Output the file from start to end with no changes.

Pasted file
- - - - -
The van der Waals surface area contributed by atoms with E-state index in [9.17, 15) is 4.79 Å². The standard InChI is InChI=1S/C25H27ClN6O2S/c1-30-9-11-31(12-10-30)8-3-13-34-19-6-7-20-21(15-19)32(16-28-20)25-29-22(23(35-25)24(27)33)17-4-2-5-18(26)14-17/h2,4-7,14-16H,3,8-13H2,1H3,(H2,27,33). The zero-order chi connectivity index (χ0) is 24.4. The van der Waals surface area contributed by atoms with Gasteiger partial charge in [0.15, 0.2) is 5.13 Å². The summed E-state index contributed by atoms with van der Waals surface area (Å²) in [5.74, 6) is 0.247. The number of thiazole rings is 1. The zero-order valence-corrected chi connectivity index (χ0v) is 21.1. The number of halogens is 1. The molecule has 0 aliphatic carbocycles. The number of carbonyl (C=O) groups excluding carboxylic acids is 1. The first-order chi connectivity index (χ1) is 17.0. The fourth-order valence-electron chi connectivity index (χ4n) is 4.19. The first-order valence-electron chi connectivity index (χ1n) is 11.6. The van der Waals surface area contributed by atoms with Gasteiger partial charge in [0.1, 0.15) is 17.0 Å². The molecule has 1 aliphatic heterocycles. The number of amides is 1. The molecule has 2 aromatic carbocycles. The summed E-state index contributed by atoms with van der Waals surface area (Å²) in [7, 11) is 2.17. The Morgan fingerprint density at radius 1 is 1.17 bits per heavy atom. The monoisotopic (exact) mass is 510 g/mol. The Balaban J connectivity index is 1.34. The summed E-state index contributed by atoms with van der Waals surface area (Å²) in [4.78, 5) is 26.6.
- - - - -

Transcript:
The van der Waals surface area contributed by atoms with E-state index in [9.17, 15) is 4.79 Å². The standard InChI is InChI=1S/C25H27ClN6O2S/c1-30-9-11-31(12-10-30)8-3-13-34-19-6-7-20-21(15-19)32(16-28-20)25-29-22(23(35-25)24(27)33)17-4-2-5-18(26)14-17/h2,4-7,14-16H,3,8-13H2,1H3,(H2,27,33). The zero-order chi connectivity index (χ0) is 24.4. The van der Waals surface area contributed by atoms with Gasteiger partial charge in [0.15, 0.2) is 5.13 Å². The summed E-state index contributed by atoms with van der Waals surface area (Å²) in [5.74, 6) is 0.247. The number of thiazole rings is 1. The zero-order valence-corrected chi connectivity index (χ0v) is 21.1. The number of halogens is 1. The molecule has 0 aliphatic carbocycles. The number of carbonyl (C=O) groups excluding carboxylic acids is 1. The first-order chi connectivity index (χ1) is 17.0. The fourth-order valence-electron chi connectivity index (χ4n) is 4.19. The first-order valence-electron chi connectivity index (χ1n) is 11.6. The van der Waals surface area contributed by atoms with Gasteiger partial charge in [0.1, 0.15) is 17.0 Å². The molecule has 1 aliphatic heterocycles. The number of amides is 1. The molecule has 2 aromatic carbocycles. The summed E-state index contributed by atoms with van der Waals surface area (Å²) in [7, 11) is 2.17. The Morgan fingerprint density at radius 1 is 1.17 bits per heavy atom. The monoisotopic (exact) mass is 510 g/mol. The Balaban J connectivity index is 1.34. The summed E-state index contributed by atoms with van der Waals surface area (Å²) in [4.78, 5) is 26.6.